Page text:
The September/October issue of inside magazine is on newsstands now and includes all the projects shortlisted for IDEA 2020.
In this issue, place is at the forefront. It’s the lynchpin that holds all our projects together. The driver for all our featured architects and designers.
Place is a word that’s used a lot in this industry. For me, it has always been about how a project interacts with its landscape, its context, the unspoken history that defines the soil on which it was built. It transcends aesthetics and engages in a relationship with everything around it. Nothing is built in isolation. Or it shouldn’t be.
In this issue, we banish the taboo that big, old Australian practices can’t do small bespoke work with COX Architecture’s affable director Patrick Ness and his passion project, Osteria Tedesca in the Victorian countryside.
We also feature trailblazing designer Esoteriko, who was shortlisted recently for Dezeen’s emerging interior designer of the year, and continue to champion all-female design with West Coast powerhouse Ohlo Studio.
And while we’re at it, we pop by Studio Four director Sarah Henry’s incredible Melbourne home to find out how to live with deliberation and humility.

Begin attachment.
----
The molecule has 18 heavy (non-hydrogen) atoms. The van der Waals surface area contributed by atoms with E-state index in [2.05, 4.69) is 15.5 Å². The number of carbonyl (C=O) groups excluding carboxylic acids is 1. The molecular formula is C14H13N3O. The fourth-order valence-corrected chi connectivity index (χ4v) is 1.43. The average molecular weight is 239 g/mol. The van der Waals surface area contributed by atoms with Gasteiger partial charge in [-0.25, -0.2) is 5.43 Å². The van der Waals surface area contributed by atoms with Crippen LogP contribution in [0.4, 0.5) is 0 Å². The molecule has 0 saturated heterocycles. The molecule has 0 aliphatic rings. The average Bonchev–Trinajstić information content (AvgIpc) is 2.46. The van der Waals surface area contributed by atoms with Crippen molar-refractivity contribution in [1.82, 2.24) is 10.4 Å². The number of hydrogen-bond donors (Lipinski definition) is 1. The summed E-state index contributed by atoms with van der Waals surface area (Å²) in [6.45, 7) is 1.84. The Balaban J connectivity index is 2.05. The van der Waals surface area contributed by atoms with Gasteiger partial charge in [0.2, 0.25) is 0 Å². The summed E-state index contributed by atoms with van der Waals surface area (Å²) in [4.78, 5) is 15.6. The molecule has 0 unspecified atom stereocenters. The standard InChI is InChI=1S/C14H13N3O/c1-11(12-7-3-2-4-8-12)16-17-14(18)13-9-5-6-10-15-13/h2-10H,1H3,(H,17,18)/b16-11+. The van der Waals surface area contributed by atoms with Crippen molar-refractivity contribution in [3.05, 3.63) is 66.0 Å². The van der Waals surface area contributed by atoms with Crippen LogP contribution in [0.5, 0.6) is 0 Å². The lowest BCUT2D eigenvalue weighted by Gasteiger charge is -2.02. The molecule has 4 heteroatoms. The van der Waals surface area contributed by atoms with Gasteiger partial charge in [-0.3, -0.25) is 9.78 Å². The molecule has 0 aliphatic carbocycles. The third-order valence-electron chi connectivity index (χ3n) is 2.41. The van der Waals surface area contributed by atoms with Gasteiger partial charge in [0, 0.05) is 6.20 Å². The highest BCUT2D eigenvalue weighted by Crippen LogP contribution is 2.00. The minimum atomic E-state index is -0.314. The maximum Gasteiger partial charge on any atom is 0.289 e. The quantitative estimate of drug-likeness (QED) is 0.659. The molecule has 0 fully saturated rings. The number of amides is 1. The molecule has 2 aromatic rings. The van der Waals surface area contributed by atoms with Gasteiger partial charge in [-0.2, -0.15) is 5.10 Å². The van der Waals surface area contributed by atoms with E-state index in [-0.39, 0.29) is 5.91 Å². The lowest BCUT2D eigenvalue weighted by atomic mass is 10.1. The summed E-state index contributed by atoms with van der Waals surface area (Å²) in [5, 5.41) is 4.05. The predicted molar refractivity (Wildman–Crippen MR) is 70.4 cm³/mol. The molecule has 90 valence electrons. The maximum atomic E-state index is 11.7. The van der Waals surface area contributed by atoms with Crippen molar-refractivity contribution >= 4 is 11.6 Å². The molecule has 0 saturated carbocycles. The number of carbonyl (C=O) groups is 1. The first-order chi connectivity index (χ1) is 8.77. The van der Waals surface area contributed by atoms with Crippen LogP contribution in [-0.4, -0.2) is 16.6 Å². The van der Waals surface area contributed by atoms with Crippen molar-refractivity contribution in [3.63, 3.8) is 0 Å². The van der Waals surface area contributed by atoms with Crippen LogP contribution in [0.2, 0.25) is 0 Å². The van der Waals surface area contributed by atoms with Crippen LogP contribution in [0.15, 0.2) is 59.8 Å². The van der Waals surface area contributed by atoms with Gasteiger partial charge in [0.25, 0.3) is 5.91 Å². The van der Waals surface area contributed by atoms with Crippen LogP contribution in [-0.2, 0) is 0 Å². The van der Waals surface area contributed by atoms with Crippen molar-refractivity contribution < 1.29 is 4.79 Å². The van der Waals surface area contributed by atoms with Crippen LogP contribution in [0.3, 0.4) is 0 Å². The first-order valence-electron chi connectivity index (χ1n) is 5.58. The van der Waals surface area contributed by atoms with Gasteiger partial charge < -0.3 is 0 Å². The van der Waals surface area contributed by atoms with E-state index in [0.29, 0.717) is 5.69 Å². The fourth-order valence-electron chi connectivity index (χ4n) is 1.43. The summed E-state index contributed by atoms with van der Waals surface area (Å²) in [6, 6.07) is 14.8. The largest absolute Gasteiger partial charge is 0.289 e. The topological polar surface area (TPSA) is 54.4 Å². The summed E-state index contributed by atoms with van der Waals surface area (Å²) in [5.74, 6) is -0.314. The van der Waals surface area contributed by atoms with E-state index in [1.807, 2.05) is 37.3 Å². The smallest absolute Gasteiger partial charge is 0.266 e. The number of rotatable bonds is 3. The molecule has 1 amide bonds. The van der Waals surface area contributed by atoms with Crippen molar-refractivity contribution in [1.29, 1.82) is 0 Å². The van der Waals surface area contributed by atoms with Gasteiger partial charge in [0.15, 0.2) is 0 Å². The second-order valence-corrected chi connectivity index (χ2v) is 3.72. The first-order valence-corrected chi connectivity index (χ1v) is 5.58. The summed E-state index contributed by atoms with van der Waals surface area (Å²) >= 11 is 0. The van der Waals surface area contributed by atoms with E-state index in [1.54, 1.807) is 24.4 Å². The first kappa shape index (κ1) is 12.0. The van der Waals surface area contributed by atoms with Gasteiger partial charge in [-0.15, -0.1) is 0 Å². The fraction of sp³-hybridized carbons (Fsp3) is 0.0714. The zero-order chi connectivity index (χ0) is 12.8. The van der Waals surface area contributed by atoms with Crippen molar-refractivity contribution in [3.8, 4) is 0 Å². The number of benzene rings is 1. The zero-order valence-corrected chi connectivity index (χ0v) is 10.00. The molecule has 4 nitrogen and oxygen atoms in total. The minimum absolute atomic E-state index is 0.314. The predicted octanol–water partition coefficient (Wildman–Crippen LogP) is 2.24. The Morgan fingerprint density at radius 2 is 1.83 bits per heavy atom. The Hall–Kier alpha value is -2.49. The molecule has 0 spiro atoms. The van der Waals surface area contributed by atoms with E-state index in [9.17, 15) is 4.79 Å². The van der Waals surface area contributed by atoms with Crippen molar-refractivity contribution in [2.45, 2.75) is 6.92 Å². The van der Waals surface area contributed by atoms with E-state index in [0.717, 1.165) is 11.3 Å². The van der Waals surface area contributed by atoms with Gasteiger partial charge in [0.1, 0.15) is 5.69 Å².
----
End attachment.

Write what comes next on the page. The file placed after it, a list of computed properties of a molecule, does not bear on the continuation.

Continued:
On the project front, we explore the purple fever dream that is YSG’s Eileen’s Bar for Four Pillars Gin, and Khayalethu residence – a tribute to a life lived in South Africa, New Zealand and Australia by We Are Tribe with CHROFI.
We head back into the Victorian countryside to admire the fruits of a fascinating collaboration between an old design hand (NHArchitecture director Roger Nelson) and wunderkind (DREAMER).
And we take a little trip overseas (without breaking COVID-19 restrictions) to explore this fascinating interpretation of the traditional Kyoto home by Australian architect atelier Luke.
Finally, this issue highlights and celebrates all the shortlisted projects and practices for IDEA 2020.
I thank each and every person who entered the 18th edition of our awards program and congratulate all our shortlisted entries.
Like a broken record, I reiterate my love for Australian design – for every step it makes to define itself apart from anything seen elsewhere, for every move it makes to reconcile with its past and look to the future to create something that embodies all of us.
Pick up a copy of inside in news agencies or online now.